Gateshead Sea Cadets
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Ships Routine

A Unit or Ship's Routine is based on the Customs and Traditions of the Royal Navy and Royal Marines, and is essential for the smooth running of the Unit. You will find many routines that may seem strange at first but as time goes by, you will understand their reasons. Here are some of the routines you will encounter. 


1. The reasons for the Colour Ceremony dates back many hundreds of years, when the only way to recognise friend from foe was by visible recognition, some ships having been captured were used by the enemy, this could be dangerous. 

2. Captains of ships would fly their own flag, sometimes a Red, Blue or White flag or with a symbol emblazoned on it, a crown, a cross, or a rose. Sometimes Captains would fly a Black flag with a skull and crossed bones emblazoned on it. They were of course Pirates of the Sea. It was therefore important that Kings and Queens of countries made sure that their ships were recognised. At sea, ships will fly their flag or ensigns, day and night even today for the same reason, recognition. In the home port or country of a ship, it wasn't necessary to fly your ensign at night. Therefore, each morning each ship would hoist their ensign to make sure that an enemy ship had not entered the harbour during the night At the end of the day each ship would haul their ensign down. When ships were in company with an Admiral or a senior captain, it was important the ships did not hoist their ensigns before the Senior Officer present, so ceremonial routine was established. 

3. The Senior Officer will hoist a Preparative pennant (or Prep as it is called), after a period of time to allow the Captain to come on deck, (about 5 minutes), the Preparative would be hauled down, a Boatswain (pronounced Bosun) Call would sound the Still (the name of the call) and all ships present would hoist their ensigns at the same time. The same ceremony would be carried out at sunset and the ensign would be hauled down. 

4. The same routine is carried out in the Royal Navy by ships when in harbour and Naval establishments ashore. Since the early 1970's the Prep is hauled to the half‑masted position, this was to ensure that the Senior Officer present had completed his ceremony before the rest of the ships in company, when his Prep was hauled down, so did the remainder of the ships. Sea Cadet units carry out the same ceremony using the same procedure, except the Sea Cadet Corps only wait one minute after the Prep has been hoisted.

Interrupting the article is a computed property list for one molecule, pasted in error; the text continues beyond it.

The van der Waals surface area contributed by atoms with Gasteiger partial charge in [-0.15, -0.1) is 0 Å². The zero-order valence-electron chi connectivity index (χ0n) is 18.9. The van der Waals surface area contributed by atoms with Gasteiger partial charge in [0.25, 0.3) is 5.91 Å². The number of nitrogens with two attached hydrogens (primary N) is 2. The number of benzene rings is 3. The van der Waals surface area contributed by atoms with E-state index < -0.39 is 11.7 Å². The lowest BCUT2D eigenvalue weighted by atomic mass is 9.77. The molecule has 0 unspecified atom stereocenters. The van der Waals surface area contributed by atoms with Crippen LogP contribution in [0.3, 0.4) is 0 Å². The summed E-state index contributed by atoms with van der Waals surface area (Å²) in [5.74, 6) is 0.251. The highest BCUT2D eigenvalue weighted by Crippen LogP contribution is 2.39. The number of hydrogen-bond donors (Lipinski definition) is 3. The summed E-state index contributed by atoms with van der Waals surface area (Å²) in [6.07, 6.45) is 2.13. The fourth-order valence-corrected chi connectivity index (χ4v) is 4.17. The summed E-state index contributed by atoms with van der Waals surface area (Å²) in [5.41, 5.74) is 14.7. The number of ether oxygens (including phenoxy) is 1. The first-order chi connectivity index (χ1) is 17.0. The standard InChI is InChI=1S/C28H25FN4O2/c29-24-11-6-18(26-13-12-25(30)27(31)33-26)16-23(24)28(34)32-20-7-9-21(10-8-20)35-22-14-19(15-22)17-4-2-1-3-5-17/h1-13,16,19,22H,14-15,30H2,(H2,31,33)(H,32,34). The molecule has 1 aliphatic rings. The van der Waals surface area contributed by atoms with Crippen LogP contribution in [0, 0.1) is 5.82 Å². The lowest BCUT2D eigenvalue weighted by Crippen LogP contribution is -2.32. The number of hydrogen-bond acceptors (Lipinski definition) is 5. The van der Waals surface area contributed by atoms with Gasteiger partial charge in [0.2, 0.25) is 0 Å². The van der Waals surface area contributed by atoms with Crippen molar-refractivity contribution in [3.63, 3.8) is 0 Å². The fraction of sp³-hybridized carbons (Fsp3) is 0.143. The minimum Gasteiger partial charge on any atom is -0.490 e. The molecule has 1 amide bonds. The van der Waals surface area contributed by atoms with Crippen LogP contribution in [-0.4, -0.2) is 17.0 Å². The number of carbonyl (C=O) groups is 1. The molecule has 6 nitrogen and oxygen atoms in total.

1. Prayers will be conducted for the various religious faiths in the Unit. Prior to these occasions, the Church Pennant will be hoisted. A tradition that has been handed down to the Royal Navy and Royal Marine, and the Sea Cadet Corps. 

2. The Church Pennant (or sometimes called the "Padre's Pennant") in the only pennant in a warships flag locker that has ONE single meaning. "The Ship's Company is at Divine Service, reduce speed, pass with caution" It must always be "hoisted" slowly and reverently and is never "broken" It may be flown by a vessel or craft when carrying a body or ashes from shore to a ship for a committal at sea or by a vessel carrying out a committal. 

3. The Church Pennant is flown at the "starboard" outer yardarm, (in a Warship, if there are other hoists in the air, they will be hauled down for the duration).



Spoken: Church Pennant 


Written: Church 

1. The Church Pennant is derived from the "English flag" (the Cross of St. George superimposed on a white background) and the "Dutch flag" (Red, White and Blue stripes laid horizontally) 

2. During the Dutch wars of 1654 to 1664, Admiral van Trompe and Admiral Blake, both devoutly religious, came to an agreement, that when it was necessary to carry out burial of the dead, or conduct Divine service, the ship concerned, would 'hove too', 'let fly' and hoist the flags of both countries, flown both together at the outer yards where they could be seen by the other.

3. Admiral Kempenfelt devised a system of signal flag codes, which included a "Church Pennant” which remains the same Pennant we use today. It is used by many foreign Navies including the Royal Netherlands Navy (the Dutch Navy). 


There are many unit duties which you will be expected to undertake: Quartermaster, Bosuns Mate, Colour Party, Side Party and many more. You will be trained to take charge of a squad or division, you will learn how to clean ship and make your part of ship ready for rounds. They all have very good reasons for being carried out, security, fire prevention, honouring a very important person and keeping your unit clean and Ship Shape. 


1. The Quartermaster is appointed to look after the ships gangway (entrance of the unit). He or she will keep the ships log, recording every person that comes onboard or goes ashore (leaves the unit), record all activity that happens and ensure that the Ship's Routine is carried out in accordance with the Ship's Standing Orders. 

2. The Quartermaster will be helped to carry out his or her duty by a Bosun's Mate, a cadet of a lower rate, who will be expected to carry out the messenger duties required by the Commanding Officer and Duty Staff. He or she will act as the relief to the Quartermaster when necessary and carry out duties at Colours and Evening Colours. 


The Quartermaster is like a Receptionist, he or she will be the first person a visitor will meet, it is important that the high standards of the Sea Cadet Corps and the Unit is reflected in the manner in which the visitor is received. The Quartermaster will be expected to greet visitors with correct marks of respect, laid down in regulations and standing orders. The Quartermaster should be in best blue uniform and wearing Bosuns Call and Chain, the Symbol of Office of the Quartermaster.